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  1. #1
    The Angry Singlespeeder
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    The Angry Singlespeeder - Paradise Lost

    In case you didn't see it on the home page, just wanted to share this latest ASS commentary with all you SoCal peoples. Does rampant development bother you as much as it does me? How do you cope with it?


    The Angry Singlespeeder: Paradise Lost | Mountain Bike Review
    Kurt Genshammer
    The Angry Singlespeeder
    @AngrySinglespdr

  2. #2
    Junior flyer
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    Good article, Kurt--and a good move. My g/f and I also got tired of the over-development, asshats, and the canned-sardine feeling of Socal. We had a bunch of good years there, but moved from San Juan Cap. to San Jose this spring. Game changer! The riding is awesome, as you know; I just missed seeing you at the Rincon trailhead just before Sea Otter. I'm sure Francis showed you some of the SC goods!

    Good luck in Tahoe; you're gonna love it. And hit me up if you ever want to ride on the coast. I'll even bust out my SS Tranny (please leave sophomoric remarks to actual sophomores) in your honor!
    Last edited by dirtvert; 06-05-2013 at 07:19 PM.
    Why?

    Because we like the taste of freedom; because we like the smell of danger. ~ E. Abbey

  3. #3
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    Good article Kurt, but I will say that your anger might be slightly misdirected. The development in Elfin Forest is on the site of a horrendously ugly/smelly chicken ranch and an abandon open pit mine. I think La Costa/Carlsbad has done a decent job of protecting the riding areas and also allowing links to be built between trails. Having been in North County for 20+ years I do agree that a lot of good riding has disappeared, but it is a downside to keeping housing even close to affordable.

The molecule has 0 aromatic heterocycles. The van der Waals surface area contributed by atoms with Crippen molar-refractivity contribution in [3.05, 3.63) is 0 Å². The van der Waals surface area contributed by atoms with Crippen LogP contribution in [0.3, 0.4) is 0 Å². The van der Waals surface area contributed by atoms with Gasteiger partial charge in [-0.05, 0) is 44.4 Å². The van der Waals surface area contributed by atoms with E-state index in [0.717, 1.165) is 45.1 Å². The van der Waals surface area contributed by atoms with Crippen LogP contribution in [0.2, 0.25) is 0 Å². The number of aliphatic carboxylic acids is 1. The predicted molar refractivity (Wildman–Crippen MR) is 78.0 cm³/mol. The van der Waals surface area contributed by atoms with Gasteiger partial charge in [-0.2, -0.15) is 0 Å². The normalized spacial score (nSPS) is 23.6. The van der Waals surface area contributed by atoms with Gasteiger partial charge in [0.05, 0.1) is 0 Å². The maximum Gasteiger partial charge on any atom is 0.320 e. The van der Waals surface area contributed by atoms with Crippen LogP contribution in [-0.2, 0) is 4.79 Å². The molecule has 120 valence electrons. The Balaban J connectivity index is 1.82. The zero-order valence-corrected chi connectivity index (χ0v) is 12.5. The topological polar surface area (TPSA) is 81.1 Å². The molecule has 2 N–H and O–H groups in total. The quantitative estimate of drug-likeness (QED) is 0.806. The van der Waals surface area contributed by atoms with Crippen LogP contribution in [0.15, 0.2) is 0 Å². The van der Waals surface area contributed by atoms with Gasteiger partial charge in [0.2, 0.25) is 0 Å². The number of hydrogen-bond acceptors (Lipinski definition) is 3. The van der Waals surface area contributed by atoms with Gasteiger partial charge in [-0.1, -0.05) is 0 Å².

On the upside Tahoe is incredible and if you can make a living up there enjoy it. Not many better places to be!

  4. #4
    Beer Please!
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    "But decimating pristine habitat for thousands of tract homes isn’t considered “destruction of natural resources”, it’s called “progress”; so long as you have millions of dollars to pay off the government."

    Welcome to a country where Money rules, not the people. Democracy is a joke.

    As the others pointed out, even with the "progress" there is no where else in the US where you can have the kind of weather we do and great riding. Being only a few hours drive from Snow Summit for the lift access trails, or to shuttle runs at Noble or San Juan, plus the fact that I can ride from my driveway right up the street and access Lake Calavera Preserve makes San Diego the best place I have lived for the over-all life experience.
    telling me to stay out of a former bombing range next to a dump while you build huge houses next to it? Screw you.-sandmangts

  5. #5
    Gotta pay to play
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    I've got a lot of mixed feelings about So Cal. I live in the Conejo Valley- many miles from San Diego (although I've been there plenty of times and think it is a great city with great riding).

    I live in a planned city. It is beautiful, well manicured, the weather is perfect all year round. I'm close enough to Los Angeles to party there, close enough to the beach, a few hours away from proper wine country, and a few hours away from mountains.

    That's all the good.